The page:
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11 hours ago

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Paige Stilen, Jörg Heidrich and 23 others like this

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Tammy ErwinWhere in the Zoo is Reek located??? We don't want to miss getting a wiff of it.

11 hours ago   ·  1
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Trish McIntoshDoes Reek have her own page? Lois at HMNS was hugely popular a few years ago.

11 hours ago   ·  3
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Rebecca Ann ColeSally Nergaard remember when you and Kevy went and saw this flower in bloom?

11 hours ago
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Ashley MaldonadoAwesome!!! I got to see the corpse flower at hmns 5 years ago! Would love to see it again!

8 hours ago
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Tasha BhagwandinNot Theon… Reek!

10 hours ago   ·  7
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Casey Jones"You are not Reek, you are Theon Greyjoy!"

9 hours ago   ·  6
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Maura A CampuzanoToo cool

8 hours ago   ·  1
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Lee Anne BayYay, I'm so excited! Watching Lois bloom was a rollercoaster, can't wait to see this one!!

10 hours ago   ·  1
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Tyler NunleyI know I'm not the only one who thought of Game Of Thrones when reading this? Lol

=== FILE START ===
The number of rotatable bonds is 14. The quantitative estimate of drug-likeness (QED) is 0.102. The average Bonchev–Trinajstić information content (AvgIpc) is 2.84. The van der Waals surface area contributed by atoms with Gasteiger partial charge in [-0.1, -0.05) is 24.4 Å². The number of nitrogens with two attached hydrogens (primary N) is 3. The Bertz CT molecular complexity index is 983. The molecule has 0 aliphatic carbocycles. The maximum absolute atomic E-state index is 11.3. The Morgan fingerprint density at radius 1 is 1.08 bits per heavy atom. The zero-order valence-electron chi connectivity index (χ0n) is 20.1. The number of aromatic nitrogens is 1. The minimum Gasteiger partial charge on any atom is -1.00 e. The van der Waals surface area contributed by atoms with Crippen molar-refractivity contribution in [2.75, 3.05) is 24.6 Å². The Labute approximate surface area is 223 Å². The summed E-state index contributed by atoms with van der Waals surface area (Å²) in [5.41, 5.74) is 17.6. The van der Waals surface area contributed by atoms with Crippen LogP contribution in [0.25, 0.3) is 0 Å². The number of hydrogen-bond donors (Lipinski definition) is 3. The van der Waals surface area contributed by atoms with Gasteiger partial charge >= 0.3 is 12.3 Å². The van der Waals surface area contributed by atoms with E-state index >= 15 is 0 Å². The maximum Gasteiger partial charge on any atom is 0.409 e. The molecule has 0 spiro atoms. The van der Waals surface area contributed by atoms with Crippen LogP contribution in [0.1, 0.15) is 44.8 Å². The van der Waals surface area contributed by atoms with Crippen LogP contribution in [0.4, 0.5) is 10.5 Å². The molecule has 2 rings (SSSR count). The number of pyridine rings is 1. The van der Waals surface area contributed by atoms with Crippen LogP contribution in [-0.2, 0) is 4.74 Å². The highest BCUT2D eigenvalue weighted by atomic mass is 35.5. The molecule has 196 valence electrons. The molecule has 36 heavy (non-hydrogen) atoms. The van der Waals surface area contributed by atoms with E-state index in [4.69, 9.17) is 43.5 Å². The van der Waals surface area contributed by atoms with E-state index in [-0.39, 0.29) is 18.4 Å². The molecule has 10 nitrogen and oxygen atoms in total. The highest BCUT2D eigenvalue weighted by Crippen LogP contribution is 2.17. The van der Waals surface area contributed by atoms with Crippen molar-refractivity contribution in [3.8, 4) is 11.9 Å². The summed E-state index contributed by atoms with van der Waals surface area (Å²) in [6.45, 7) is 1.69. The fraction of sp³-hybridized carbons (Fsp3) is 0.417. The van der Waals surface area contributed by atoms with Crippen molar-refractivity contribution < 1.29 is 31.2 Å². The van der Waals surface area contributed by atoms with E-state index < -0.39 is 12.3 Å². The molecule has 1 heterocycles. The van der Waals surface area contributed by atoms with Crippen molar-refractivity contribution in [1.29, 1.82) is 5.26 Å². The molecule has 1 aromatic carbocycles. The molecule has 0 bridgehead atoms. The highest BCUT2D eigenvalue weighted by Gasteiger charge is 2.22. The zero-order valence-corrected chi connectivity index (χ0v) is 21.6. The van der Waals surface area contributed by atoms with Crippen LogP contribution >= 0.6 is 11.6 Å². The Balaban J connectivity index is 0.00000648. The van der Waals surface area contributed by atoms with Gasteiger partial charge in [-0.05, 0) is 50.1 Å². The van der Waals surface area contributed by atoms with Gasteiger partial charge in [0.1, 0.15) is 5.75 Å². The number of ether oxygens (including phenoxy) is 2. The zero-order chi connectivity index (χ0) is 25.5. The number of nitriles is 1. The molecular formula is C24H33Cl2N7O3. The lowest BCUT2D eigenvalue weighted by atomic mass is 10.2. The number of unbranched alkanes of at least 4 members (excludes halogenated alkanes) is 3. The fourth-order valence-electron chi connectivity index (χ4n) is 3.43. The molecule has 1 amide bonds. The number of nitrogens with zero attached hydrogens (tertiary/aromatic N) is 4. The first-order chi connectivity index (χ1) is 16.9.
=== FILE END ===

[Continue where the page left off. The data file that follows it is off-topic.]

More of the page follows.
7 hours ago   ·  1
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Angelique RodriguezI've always wanted to see one of these up close!!! ( and of course smell it he he)

11 hours ago
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Rachel PossoHa! Love the name.

11 hours ago
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Lauren CoxDanny Rubalcava Houston has one now too.. maybe we should get one for the back yard..

8 hours ago
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Shelby ColeWhen is it supposed to bloom?

8 hours ago
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Kim Kooser KeefeAWESOME name!!!!

10 hours ago
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Martha VillasenorWhere in the zoo is reek located ? Is it somewhere visible we could see it..

11 hours ago
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Nicki StacySaw this last week, looking forward to updates!

11 hours ago
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Maura A CampuzanoGaby Uribe, thought of you